The Health Star Rating (HSR) is a national voluntary front of pack nutrition labelling scheme that has been recently introduced in Australia to assist with consumer food choice. However, consumer perception of the HSR is yet to be investigated. Therefore, the aim of this qualitative study was to explore perceptions of the HSR through focus group discussions. A purposive sample of Australian grocery shoppers (n = 15) was recruited using supermarket intercept. Four focus groups were held between January and August 2015. Seven overarching themes emerged from thematic analysis of the data. The primary theme was related to a general lack of trust in the HSR due to incongruence between the perceived healthiness of food products and the ratings, which was related to the lack of transparency in the criteria used to determine the number of stars. Ratings on highly processed foods were widely seen as being too high, which was suggested to encourage consumption of these products. There was greater trust in the nutrient information panel due to familiarity. There was a general feeling that an absence of negative imagery would limit the dissuasive impact that the HSR has for lower rated foods. In contrast, the HSR was predicted to be useful for ‘at-aglance’ comparisons across similar products due to its easily understood, familiar interpretive design. The results of this study suggest that consumers require increased transparency in the governance, function and ratings calculation of the HSR. However, more research is required to better understand consumer perceptions of the HSR.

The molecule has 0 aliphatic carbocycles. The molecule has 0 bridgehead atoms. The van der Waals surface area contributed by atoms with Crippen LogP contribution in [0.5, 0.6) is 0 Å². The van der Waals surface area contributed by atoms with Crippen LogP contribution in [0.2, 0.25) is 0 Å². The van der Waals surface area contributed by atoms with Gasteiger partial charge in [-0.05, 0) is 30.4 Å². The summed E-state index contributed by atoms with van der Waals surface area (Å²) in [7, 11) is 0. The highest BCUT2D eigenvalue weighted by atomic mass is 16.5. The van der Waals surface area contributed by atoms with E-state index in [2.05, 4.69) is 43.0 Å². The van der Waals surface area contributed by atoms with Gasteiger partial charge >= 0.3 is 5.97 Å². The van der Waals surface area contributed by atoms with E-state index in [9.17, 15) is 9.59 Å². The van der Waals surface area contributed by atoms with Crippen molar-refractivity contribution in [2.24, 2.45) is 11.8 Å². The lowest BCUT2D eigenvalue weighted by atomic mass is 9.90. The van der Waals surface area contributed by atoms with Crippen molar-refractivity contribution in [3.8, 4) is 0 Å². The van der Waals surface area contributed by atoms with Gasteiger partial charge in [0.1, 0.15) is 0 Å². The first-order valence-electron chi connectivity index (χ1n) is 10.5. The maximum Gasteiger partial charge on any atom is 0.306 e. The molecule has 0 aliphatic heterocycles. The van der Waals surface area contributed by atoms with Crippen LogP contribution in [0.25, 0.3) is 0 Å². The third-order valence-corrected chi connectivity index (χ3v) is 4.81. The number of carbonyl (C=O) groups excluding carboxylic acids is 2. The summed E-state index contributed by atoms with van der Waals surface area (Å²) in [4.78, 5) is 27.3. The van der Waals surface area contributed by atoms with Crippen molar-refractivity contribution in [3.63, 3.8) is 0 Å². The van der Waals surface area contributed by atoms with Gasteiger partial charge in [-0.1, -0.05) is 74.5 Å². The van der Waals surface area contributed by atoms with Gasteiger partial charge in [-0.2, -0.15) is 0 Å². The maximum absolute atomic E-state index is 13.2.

33rd Dietitians Association of Australia National Conference, Melbourne, Australia 19-21 May 2016
Nutrition and Dietetics / Vol. 73, Supplement 1, pp.30